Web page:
Sleep apnea (CPAP treatment) 8% 12% 0.61

U albumin/creatinine >30mg/g 36% 36% 0.90

Heart rate ABPM (min~1) 71 ± 10 70 ± 11 0.94

LVMI (g/m2) 109 ± 19 123 ± 35 0.07

Blood pressures

Office SBP (mmHg) 160 ± 20 166 ± 19 0.33

Office DBP (mmHg) 95 ± 15 90 ± 17 0.21

ABPM systolic (mmHg) 152 ± 12 153 ± 13 0.71

ABPM diastolic (mmHg) 91 ± 9 89 ± 11 0.48

Daytime ABPM systolic (mmHg) 159 ± 12 159 ± 14 0.97

Daytime ABPM diastolic (mmHg) 96 ± 9 93 ± 12 0.27

Night-time ABPM systolic (mmHg) 136 ± 17 141 ± 18 0.22

Night-time ABPM diastolic (mmHg) 79 ± 11 80 ± 10 0.73

Drug treatment

Number of antihypertensive drugs 4.1 ± 1.2 4.2 ± 1.1 0.89

Number of antihypertensive drugs (DDD) 6.9 ± 2.9 6.8 ± 2.5 0.89

ACE inhibitor 53% 45% 0.55

Angiotensin-receptor blocker 61% 61% 0.97

Calcium-channel blocker 53%a 85%a <0.01

Beta-blocker 81% 76% 0.64

Diuretic 86% 85% 0.88

Thiazide diuretic 50% 52% 0.90

Loop diuretic 28% 30% 0.82

Aldosterone inhibitor 22% 21% 0.92

Alpha-adrenergic blocker 11% 21% 0.26

Direct-acting renin inhibitor 3% 6% 0.51

Direct-acting vasodilator 17% 6% 0.17

Centrally acting sympatholytic agent 17% 15% 0.87

Low dose aspirin (%) 33% 45% 0.31

Statin (%) 36% 48% 0.31

ABPM, 24-h ambulatory blood pressure monitoring; DDD, daily defined dose; eGFR, estimated glomerular filtration rate; RDN, renal denervation. All differences in baseline characteristics were insignificant except for aP< 0.01.

hyponatriamia (n = 1), acute gout (n = 1) and worsening of nocturia (n = 1). More SHAM patients, than RDN patients, were treated with calcium channel blocker at baseline. There was a borderline significant baseline difference in left ventricular mass index assessed by echocardiography. Otherwise, the two groups were very similar. No patients were lost to follow-up, and no patients were unblinded prematurely. Patient blinding index at discharge was 0.83. (index value <0.5 indicates insufficient blinding, and index value of 1.0 indicates perfect blinding). There were only a few missing or unsuccessful ABPM readings during follow-up. Most occurred at 1 month, and patients with missing ABPM data all had a successful ABPM reading at either 3 or 6 months (Table 3). The overall average of successful readings for each ABPM was 86%. Almost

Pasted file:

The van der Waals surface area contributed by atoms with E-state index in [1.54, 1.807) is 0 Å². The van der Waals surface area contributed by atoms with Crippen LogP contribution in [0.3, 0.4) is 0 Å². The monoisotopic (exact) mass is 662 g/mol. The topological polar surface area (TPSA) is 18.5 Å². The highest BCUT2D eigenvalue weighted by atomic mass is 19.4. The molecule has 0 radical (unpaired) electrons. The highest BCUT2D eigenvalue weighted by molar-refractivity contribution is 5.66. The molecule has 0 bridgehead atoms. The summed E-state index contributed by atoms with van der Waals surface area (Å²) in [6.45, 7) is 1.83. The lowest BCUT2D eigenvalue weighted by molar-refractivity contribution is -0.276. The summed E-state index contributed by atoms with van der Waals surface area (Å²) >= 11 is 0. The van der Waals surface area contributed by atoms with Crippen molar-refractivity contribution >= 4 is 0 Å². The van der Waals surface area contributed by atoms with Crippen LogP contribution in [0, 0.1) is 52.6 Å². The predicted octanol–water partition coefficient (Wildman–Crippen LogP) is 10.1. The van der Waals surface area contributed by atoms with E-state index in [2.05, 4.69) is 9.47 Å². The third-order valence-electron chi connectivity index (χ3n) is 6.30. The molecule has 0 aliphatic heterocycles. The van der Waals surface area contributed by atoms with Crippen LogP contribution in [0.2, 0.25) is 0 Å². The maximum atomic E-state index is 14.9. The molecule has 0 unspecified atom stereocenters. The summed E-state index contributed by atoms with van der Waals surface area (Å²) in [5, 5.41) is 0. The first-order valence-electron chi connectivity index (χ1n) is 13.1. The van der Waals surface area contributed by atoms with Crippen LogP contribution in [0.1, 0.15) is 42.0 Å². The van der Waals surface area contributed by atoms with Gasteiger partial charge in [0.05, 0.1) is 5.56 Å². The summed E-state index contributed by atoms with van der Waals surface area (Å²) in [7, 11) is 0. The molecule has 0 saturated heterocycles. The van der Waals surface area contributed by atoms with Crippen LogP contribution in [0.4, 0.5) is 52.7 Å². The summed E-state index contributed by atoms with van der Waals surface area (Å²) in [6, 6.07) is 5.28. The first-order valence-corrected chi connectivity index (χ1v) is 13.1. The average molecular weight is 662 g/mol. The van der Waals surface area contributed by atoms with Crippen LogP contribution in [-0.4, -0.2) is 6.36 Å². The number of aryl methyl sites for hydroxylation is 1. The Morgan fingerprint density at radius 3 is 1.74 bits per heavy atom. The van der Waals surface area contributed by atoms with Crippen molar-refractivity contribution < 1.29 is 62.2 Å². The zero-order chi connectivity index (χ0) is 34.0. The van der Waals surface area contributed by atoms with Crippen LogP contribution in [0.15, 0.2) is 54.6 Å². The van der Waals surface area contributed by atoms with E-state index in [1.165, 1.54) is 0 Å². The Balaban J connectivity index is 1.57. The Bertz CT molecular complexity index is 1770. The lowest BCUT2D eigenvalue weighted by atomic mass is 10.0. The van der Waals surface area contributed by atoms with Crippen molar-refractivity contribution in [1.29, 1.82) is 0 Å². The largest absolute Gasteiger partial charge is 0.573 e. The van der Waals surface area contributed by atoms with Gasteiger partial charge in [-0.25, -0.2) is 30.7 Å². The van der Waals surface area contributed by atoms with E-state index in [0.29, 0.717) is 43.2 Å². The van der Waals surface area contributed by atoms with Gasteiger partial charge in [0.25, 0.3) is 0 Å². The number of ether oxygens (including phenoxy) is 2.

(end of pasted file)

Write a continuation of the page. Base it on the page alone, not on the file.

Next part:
half of the patients had changes in antihypertensive medication at 3 and 6 months follow-up. Most medical changes were minor, and differences between groups in antihypertensive treatment remained insignificant, although a tendency toward a DDD reduction in the RDN group and a DDD increment in the SHAM group were observed (P = 0.08, Table 4).

Procedure data

Data for the combined procedure of renal angiography and renal denervation showed a mean procedure time of 42 ± 11 min and a mean iodine contrast volume of 85 ± 26 ml. The mean number of successful ablations in each renal artery was 5.4 ± 1.0 (left) and 5.5 ± 0.9 (right).

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Blood pressure data

Changes in ABPM at 1, 3 and 6 months are shown in Table 3. Groups showed very similar changes in ABPM at 3 and 6 months. The primary efficacy endpoint came out neutral with a reduction in daytime systolic ABPM of 6.2 mmHg (RDN group) vs. 6.0 mmHg (SHAM group) at 3 months (Fig. 1). When adjusting for changes in antihypertensive medication during follow-up, the RDN group showed a reduction in daytime systolic ABPM of 6.1 ± 19.6 mmHg at 3 months and 6.9 ± 21.6 mmHg at 6 months. This remained insignificant compared with the adjusted reduction in the SHAM group of 4.7± 13.1 mmHg at 3 months and 2.6 ± 17.5 mmHg at 6 months (P = 0.73 and 0.35, respectively).

However, at 1 month, when medical changes were few, we observed a borderline significant difference in daytime systolic ABPM of -6.0 mmHg in favor of RDN (P = 0.08) and a significant difference in daytime diastolic ABPM daytime DBP of -4.4mmHg (P = 0.02).

Vasoactive hormone data

The effect of RDN on vasoactive hormones was assessed in a subset of patients (28 patients in the RDN group and 30 patients in the RDN group) at baseline and at 1 month. The results are presented in Table 5. Plasma levels of aldosterone were significantly reduced in the RDN group compared with the SHAM group. RDN had no impact on plasma levels of angiotensin II, renin and vasopressin.

Safety data